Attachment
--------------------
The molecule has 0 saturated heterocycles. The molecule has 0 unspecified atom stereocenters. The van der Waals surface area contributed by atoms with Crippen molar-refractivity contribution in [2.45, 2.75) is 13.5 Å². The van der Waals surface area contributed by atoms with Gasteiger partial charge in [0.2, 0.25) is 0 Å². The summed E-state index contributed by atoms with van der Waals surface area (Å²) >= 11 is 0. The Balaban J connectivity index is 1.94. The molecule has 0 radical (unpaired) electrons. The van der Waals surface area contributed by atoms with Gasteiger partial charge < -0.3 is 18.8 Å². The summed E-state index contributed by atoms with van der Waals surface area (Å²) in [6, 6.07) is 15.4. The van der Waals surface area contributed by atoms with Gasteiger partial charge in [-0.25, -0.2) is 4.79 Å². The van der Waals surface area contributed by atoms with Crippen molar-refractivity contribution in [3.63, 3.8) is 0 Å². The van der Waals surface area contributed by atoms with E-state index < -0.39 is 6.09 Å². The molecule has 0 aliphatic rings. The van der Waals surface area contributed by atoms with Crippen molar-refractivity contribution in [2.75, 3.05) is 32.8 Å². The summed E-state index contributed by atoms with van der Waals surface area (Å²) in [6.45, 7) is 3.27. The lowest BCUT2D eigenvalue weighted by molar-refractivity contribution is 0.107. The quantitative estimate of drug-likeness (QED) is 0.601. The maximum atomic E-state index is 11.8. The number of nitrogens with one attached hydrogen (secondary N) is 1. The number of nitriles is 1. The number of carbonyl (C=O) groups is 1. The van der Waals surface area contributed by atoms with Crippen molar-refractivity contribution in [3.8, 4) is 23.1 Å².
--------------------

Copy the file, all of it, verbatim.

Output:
The molecule has 0 saturated heterocycles. The molecule has 0 unspecified atom stereocenters. The van der Waals surface area contributed by atoms with Crippen molar-refractivity contribution in [2.45, 2.75) is 13.5 Å². The van der Waals surface area contributed by atoms with Gasteiger partial charge in [0.2, 0.25) is 0 Å². The summed E-state index contributed by atoms with van der Waals surface area (Å²) >= 11 is 0. The Balaban J connectivity index is 1.94. The molecule has 0 radical (unpaired) electrons. The van der Waals surface area contributed by atoms with Gasteiger partial charge < -0.3 is 18.8 Å². The summed E-state index contributed by atoms with van der Waals surface area (Å²) in [6, 6.07) is 15.4. The van der Waals surface area contributed by atoms with Gasteiger partial charge in [-0.25, -0.2) is 4.79 Å². The van der Waals surface area contributed by atoms with Crippen molar-refractivity contribution in [3.63, 3.8) is 0 Å². The van der Waals surface area contributed by atoms with E-state index < -0.39 is 6.09 Å². The molecule has 0 aliphatic rings. The van der Waals surface area contributed by atoms with Crippen molar-refractivity contribution in [2.75, 3.05) is 32.8 Å². The summed E-state index contributed by atoms with van der Waals surface area (Å²) in [6.45, 7) is 3.27. The lowest BCUT2D eigenvalue weighted by molar-refractivity contribution is 0.107. The quantitative estimate of drug-likeness (QED) is 0.601. The maximum atomic E-state index is 11.8. The number of nitrogens with one attached hydrogen (secondary N) is 1. The number of nitriles is 1. The number of carbonyl (C=O) groups is 1. The van der Waals surface area contributed by atoms with Crippen molar-refractivity contribution in [3.8, 4) is 23.1 Å².